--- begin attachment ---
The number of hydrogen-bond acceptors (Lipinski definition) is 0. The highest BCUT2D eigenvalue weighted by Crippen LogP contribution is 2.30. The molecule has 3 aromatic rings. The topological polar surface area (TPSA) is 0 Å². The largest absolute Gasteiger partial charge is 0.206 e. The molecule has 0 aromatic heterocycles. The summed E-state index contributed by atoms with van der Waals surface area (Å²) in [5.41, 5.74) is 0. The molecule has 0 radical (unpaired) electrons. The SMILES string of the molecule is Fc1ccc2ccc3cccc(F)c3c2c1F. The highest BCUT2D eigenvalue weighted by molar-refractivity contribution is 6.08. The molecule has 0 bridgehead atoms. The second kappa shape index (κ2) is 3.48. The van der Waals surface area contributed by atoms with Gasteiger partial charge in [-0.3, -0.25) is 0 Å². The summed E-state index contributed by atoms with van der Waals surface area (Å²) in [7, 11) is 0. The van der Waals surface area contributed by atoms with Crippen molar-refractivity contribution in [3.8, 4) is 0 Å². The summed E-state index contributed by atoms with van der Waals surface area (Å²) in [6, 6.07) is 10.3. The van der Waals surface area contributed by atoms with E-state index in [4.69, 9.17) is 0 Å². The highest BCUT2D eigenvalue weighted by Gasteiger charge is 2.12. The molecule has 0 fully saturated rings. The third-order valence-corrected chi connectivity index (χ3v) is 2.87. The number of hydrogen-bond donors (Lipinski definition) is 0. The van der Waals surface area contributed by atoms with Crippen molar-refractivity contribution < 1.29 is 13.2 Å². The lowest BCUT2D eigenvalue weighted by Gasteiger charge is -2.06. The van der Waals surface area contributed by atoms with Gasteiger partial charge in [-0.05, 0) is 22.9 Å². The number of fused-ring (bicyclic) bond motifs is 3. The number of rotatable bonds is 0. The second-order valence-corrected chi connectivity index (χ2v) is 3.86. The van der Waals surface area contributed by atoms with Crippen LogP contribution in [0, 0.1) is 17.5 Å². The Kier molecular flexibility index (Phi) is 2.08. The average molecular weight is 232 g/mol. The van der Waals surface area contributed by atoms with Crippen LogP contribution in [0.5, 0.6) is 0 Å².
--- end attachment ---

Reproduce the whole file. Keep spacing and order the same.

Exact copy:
The number of hydrogen-bond acceptors (Lipinski definition) is 0. The highest BCUT2D eigenvalue weighted by Crippen LogP contribution is 2.30. The molecule has 3 aromatic rings. The topological polar surface area (TPSA) is 0 Å². The largest absolute Gasteiger partial charge is 0.206 e. The molecule has 0 aromatic heterocycles. The summed E-state index contributed by atoms with van der Waals surface area (Å²) in [5.41, 5.74) is 0. The molecule has 0 radical (unpaired) electrons. The SMILES string of the molecule is Fc1ccc2ccc3cccc(F)c3c2c1F. The highest BCUT2D eigenvalue weighted by molar-refractivity contribution is 6.08. The molecule has 0 bridgehead atoms. The second kappa shape index (κ2) is 3.48. The van der Waals surface area contributed by atoms with Gasteiger partial charge in [-0.3, -0.25) is 0 Å². The summed E-state index contributed by atoms with van der Waals surface area (Å²) in [7, 11) is 0. The van der Waals surface area contributed by atoms with Crippen molar-refractivity contribution in [3.8, 4) is 0 Å². The summed E-state index contributed by atoms with van der Waals surface area (Å²) in [6, 6.07) is 10.3. The van der Waals surface area contributed by atoms with E-state index in [4.69, 9.17) is 0 Å². The highest BCUT2D eigenvalue weighted by Gasteiger charge is 2.12. The molecule has 0 fully saturated rings. The third-order valence-corrected chi connectivity index (χ3v) is 2.87. The number of hydrogen-bond donors (Lipinski definition) is 0. The van der Waals surface area contributed by atoms with Crippen molar-refractivity contribution < 1.29 is 13.2 Å². The lowest BCUT2D eigenvalue weighted by Gasteiger charge is -2.06. The van der Waals surface area contributed by atoms with Gasteiger partial charge in [-0.05, 0) is 22.9 Å². The number of fused-ring (bicyclic) bond motifs is 3. The number of rotatable bonds is 0. The second-order valence-corrected chi connectivity index (χ2v) is 3.86. The van der Waals surface area contributed by atoms with Crippen LogP contribution in [0, 0.1) is 17.5 Å². The Kier molecular flexibility index (Phi) is 2.08. The average molecular weight is 232 g/mol. The van der Waals surface area contributed by atoms with Crippen LogP contribution in [0.5, 0.6) is 0 Å².